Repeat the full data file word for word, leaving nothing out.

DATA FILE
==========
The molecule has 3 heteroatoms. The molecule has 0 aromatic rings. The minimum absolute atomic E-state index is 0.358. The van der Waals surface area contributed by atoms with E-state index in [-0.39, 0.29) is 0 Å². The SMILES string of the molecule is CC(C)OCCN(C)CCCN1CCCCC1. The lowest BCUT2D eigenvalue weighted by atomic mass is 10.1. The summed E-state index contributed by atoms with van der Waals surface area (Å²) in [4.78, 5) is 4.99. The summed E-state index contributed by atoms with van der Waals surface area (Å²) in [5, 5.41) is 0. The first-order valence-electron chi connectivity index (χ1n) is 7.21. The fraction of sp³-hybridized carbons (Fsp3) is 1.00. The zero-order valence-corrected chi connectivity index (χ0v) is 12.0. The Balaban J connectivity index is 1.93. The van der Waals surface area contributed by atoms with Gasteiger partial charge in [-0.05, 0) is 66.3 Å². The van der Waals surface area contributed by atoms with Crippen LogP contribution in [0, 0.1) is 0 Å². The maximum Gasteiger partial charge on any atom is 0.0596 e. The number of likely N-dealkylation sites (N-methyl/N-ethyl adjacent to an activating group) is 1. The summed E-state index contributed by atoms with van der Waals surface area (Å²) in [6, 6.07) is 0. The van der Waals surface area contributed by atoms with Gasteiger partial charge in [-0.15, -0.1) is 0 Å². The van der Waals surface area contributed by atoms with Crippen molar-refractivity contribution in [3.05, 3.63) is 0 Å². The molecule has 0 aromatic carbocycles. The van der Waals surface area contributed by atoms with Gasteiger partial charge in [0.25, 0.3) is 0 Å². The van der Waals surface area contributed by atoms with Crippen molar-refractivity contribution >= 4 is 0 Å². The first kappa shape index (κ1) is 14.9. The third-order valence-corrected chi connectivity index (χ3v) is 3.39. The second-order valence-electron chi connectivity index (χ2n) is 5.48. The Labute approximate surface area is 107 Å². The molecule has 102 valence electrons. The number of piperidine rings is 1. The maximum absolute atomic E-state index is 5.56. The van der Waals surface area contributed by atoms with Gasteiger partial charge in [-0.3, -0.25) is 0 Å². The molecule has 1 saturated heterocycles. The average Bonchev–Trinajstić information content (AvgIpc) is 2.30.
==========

The molecule has 3 heteroatoms. The molecule has 0 aromatic rings. The minimum absolute atomic E-state index is 0.358. The van der Waals surface area contributed by atoms with E-state index in [-0.39, 0.29) is 0 Å². The SMILES string of the molecule is CC(C)OCCN(C)CCCN1CCCCC1. The lowest BCUT2D eigenvalue weighted by atomic mass is 10.1. The summed E-state index contributed by atoms with van der Waals surface area (Å²) in [4.78, 5) is 4.99. The summed E-state index contributed by atoms with van der Waals surface area (Å²) in [5, 5.41) is 0. The first-order valence-electron chi connectivity index (χ1n) is 7.21. The fraction of sp³-hybridized carbons (Fsp3) is 1.00. The zero-order valence-corrected chi connectivity index (χ0v) is 12.0. The Balaban J connectivity index is 1.93. The van der Waals surface area contributed by atoms with Gasteiger partial charge in [-0.05, 0) is 66.3 Å². The van der Waals surface area contributed by atoms with Crippen LogP contribution in [0, 0.1) is 0 Å². The maximum Gasteiger partial charge on any atom is 0.0596 e. The number of likely N-dealkylation sites (N-methyl/N-ethyl adjacent to an activating group) is 1. The summed E-state index contributed by atoms with van der Waals surface area (Å²) in [6, 6.07) is 0. The van der Waals surface area contributed by atoms with Gasteiger partial charge in [-0.15, -0.1) is 0 Å². The van der Waals surface area contributed by atoms with Crippen molar-refractivity contribution in [3.05, 3.63) is 0 Å². The molecule has 0 aromatic carbocycles. The van der Waals surface area contributed by atoms with Gasteiger partial charge in [0.25, 0.3) is 0 Å². The van der Waals surface area contributed by atoms with Crippen molar-refractivity contribution >= 4 is 0 Å². The first kappa shape index (κ1) is 14.9. The third-order valence-corrected chi connectivity index (χ3v) is 3.39. The second-order valence-electron chi connectivity index (χ2n) is 5.48. The Labute approximate surface area is 107 Å². The molecule has 102 valence electrons. The number of piperidine rings is 1. The maximum absolute atomic E-state index is 5.56. The van der Waals surface area contributed by atoms with Gasteiger partial charge in [-0.3, -0.25) is 0 Å². The molecule has 1 saturated heterocycles. The average Bonchev–Trinajstić information content (AvgIpc) is 2.30.